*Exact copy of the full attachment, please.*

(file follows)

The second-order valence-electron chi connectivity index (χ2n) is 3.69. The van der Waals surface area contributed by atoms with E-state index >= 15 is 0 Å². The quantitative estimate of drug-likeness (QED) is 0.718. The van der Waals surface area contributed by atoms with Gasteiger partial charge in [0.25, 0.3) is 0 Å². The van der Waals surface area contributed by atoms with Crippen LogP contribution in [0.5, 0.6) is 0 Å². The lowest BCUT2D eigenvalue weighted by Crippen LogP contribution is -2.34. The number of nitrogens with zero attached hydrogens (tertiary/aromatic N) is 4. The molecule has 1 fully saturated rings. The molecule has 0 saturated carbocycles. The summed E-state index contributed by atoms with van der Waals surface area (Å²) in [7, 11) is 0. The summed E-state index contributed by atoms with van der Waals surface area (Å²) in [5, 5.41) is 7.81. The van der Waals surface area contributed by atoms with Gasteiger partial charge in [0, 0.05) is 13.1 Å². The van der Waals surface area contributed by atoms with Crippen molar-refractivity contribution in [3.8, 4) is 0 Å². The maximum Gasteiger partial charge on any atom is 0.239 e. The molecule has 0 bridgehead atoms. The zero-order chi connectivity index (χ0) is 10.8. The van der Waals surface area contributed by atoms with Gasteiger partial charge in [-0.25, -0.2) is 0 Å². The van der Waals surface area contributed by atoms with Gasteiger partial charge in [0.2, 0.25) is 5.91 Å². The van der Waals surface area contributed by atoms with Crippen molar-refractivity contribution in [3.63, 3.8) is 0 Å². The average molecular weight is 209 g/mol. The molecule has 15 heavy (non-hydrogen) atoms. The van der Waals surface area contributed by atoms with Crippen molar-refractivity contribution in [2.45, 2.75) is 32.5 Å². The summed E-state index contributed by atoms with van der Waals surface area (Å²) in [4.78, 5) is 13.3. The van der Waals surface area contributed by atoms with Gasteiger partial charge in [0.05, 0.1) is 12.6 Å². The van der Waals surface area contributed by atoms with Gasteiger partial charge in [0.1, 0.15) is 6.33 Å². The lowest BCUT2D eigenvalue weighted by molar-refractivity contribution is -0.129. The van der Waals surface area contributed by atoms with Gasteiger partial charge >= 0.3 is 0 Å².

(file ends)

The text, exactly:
The second-order valence-electron chi connectivity index (χ2n) is 3.69. The van der Waals surface area contributed by atoms with E-state index >= 15 is 0 Å². The quantitative estimate of drug-likeness (QED) is 0.718. The van der Waals surface area contributed by atoms with Gasteiger partial charge in [0.25, 0.3) is 0 Å². The van der Waals surface area contributed by atoms with Crippen LogP contribution in [0.5, 0.6) is 0 Å². The lowest BCUT2D eigenvalue weighted by Crippen LogP contribution is -2.34. The number of nitrogens with zero attached hydrogens (tertiary/aromatic N) is 4. The molecule has 1 fully saturated rings. The molecule has 0 saturated carbocycles. The summed E-state index contributed by atoms with van der Waals surface area (Å²) in [7, 11) is 0. The summed E-state index contributed by atoms with van der Waals surface area (Å²) in [5, 5.41) is 7.81. The van der Waals surface area contributed by atoms with Gasteiger partial charge in [0, 0.05) is 13.1 Å². The van der Waals surface area contributed by atoms with Crippen molar-refractivity contribution in [3.8, 4) is 0 Å². The maximum Gasteiger partial charge on any atom is 0.239 e. The molecule has 0 bridgehead atoms. The zero-order chi connectivity index (χ0) is 10.8. The van der Waals surface area contributed by atoms with Gasteiger partial charge in [-0.25, -0.2) is 0 Å². The van der Waals surface area contributed by atoms with Gasteiger partial charge in [0.2, 0.25) is 5.91 Å². The van der Waals surface area contributed by atoms with Crippen molar-refractivity contribution in [3.63, 3.8) is 0 Å². The average molecular weight is 209 g/mol. The molecule has 15 heavy (non-hydrogen) atoms. The van der Waals surface area contributed by atoms with Crippen molar-refractivity contribution in [2.45, 2.75) is 32.5 Å². The summed E-state index contributed by atoms with van der Waals surface area (Å²) in [4.78, 5) is 13.3. The van der Waals surface area contributed by atoms with Gasteiger partial charge in [0.05, 0.1) is 12.6 Å². The van der Waals surface area contributed by atoms with Gasteiger partial charge in [0.1, 0.15) is 6.33 Å². The lowest BCUT2D eigenvalue weighted by molar-refractivity contribution is -0.129. The van der Waals surface area contributed by atoms with Gasteiger partial charge >= 0.3 is 0 Å².